THE GREATNESS OF RAIN
(R. Avahu): The day of rainfall is greater than that of Techiyas ha'Meisim, as the rain benefits both Tzadikim and Reisha'im.
This disagrees with R. Yosef who said that rainfall is equal to Techiyas ha'Meisim and was therefore placed in the same Berachah in the Amidah.
(R. Yehudah): The day of rainfall is as great as the day when the Torah was given, as the Pasuk says that Hash-m's "Lekach" shall fall as rain, and another Pasuk refers to the Torah as a good Lekach (purchase).
(Rava): It is greater than the day the Torah was given, as if the Pasuk compares Torah to rain, rain must be the greater thing.
Question (Rava): This Pasuk says the Torah will pound as rain, but another Pasuk compares it to dew!?
Answer: It will descend as dew on a suitable Talmid Chacham, but it will batter as pounding rain anyone else.
The Torah is an elixir of life for anyone who studies it Lishmah, and a poison for anyone who does not study it Lishmah, as seen in Pesukim.
VARIOUS COMPARISONS IN AGADAH
R. Zeira felt too faint to teach R. Yirmiyah, so he told him an Agadic teaching:
A Pasuk refers to man as a tree.
One Pasuk tells us to eat a tree's fruit and not to harm it, whereas another tells us to cut it down.
This means that if the person is a proper Talmid Chacham, we should 'eat of his fruit,' otherwise we should avoid him.
A Pasuk refers to iron sharpening iron; likewise, Talmidei Chachamim sharpen each other.
A Pasuk compares Torah to fire; just as a fire cannot be lit with only one stick, so too Torah is not established in someone who learns alone.
A Pasuk alludes to a curse on Talmidei Chachamim who study alone; it also alludes to their growing foolish, and to it being sinful.
A Pasuk compares Torah to wood; just as a small stick can set fire to a big stick, so do junior Torah students sharpen senior scholars.
In the same vein, R. Chanina said that he had learned much from his teachers, and even more from his peers, and even more from his students.
TORAH IS COMPARED TO WATER
One Pasuk says that water should be brought to the thirsty, while another says that the thirsty should go to water.
The allegorical resolution is that if the student is worthy, his teacher should travel to him; otherwise, he should travel to his teacher.
One Pasuk says that the waters shall spread out, while another says that they shall be for you alone.
The allegorical resolution is that if the student is worthy, tell him the secrets of the Torah; otherwise, keep them to yourself.
Torah is compared to water in that just as water flows to the lowest place, so does Torah only become established in the humble person.
Torah is compared to water, wine and milk in that just as these liquids can only be preserved in the cheapest types of vessels, so does Torah only become established in the humble person.
Caeser's daughter asked R. Yehoshua b. Chananya how such beautiful wisdom could be contained in such an ugly vessel.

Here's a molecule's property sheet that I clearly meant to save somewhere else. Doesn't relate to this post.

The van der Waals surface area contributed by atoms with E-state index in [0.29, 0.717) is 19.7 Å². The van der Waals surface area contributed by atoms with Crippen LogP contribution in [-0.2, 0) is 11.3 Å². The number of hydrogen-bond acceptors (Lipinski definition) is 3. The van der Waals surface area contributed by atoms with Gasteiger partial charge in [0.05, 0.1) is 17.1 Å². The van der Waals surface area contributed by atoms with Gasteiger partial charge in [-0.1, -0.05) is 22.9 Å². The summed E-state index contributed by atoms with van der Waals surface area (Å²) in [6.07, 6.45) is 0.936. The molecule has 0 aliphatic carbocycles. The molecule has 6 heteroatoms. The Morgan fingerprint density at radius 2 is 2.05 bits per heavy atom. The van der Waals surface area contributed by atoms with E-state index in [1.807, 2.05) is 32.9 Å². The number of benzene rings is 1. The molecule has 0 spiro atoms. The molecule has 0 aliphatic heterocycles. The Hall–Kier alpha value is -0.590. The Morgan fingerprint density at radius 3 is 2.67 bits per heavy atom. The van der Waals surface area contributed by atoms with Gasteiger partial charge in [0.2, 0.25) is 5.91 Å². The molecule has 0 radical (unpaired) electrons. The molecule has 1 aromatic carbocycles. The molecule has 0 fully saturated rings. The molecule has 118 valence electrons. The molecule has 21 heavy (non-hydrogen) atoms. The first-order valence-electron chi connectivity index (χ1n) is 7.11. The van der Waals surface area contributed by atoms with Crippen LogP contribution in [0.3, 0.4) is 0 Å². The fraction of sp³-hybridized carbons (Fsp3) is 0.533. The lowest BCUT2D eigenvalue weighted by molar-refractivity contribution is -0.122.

He suggested that she place her father's expensive wines in suitably expensive containers of gold and silver; when she did so, they spoiled.
R. Yehoshua was challenged to explain beautiful people who are wise; he said that if they were ugly, they would be wiser.
Alternate explanation: Torah is compared to these three liquids in that they all require careful guarding.
THE GREATNESS OF RAIN
(R. Chama b. R. Chanina) The day of rainfall is as great as the day that Heaven and Earth were created.
(R. Oshiya) The day of rainfall is so great that salvation sprouts on it.
SINS STOPPING RAIN
(R. Tanchum b. Chanilai): The rains do not fall unless Israel's sins have been forgiven (there is a dispute regarding which Pasuk it is learned from).
(R. Tanchum b. R. Chiya): The rains are not withheld unless Israel is liable for destruction (there is a dispute regarding which Pasuk it is learned from).
(R. Chisda): The rains are withheld because of neglect of Terumah and Ma'aser.
(R. Shimon b. Pazi): The rains are withheld because of those who speak Lashon Hora.
(R. Sela citing R. Hamnuna): The rains are withheld because of those who are brazen.
Anyone who is brazen will eventually sin in illicit relationships.
(R. Nachman): Anyone who is brazen has clearly already sinned in illicit relationships.
(Rabah bar R. Huna): It is permitted to call a brazen person "Rasha."
(R. Nachman bar Yitzchak): It is permitted to hate him.
(R. Katina): The rains are withheld because of Bitul Torah (there is a dispute regarding awhich Pasuk it is learned from).
(R. Ami): The rains are withheld because of people stealing.
(R. Ami): A Pasuk refers to an effect of blunted iron being caused by damage. This means...
If the skies are like iron (not releasing rain), it is because of the wicked deeds of the generation.
The solution is for them to strengthen themselves in the trait of mercy.
They are in all the better a position if their deeds are proper in the first place.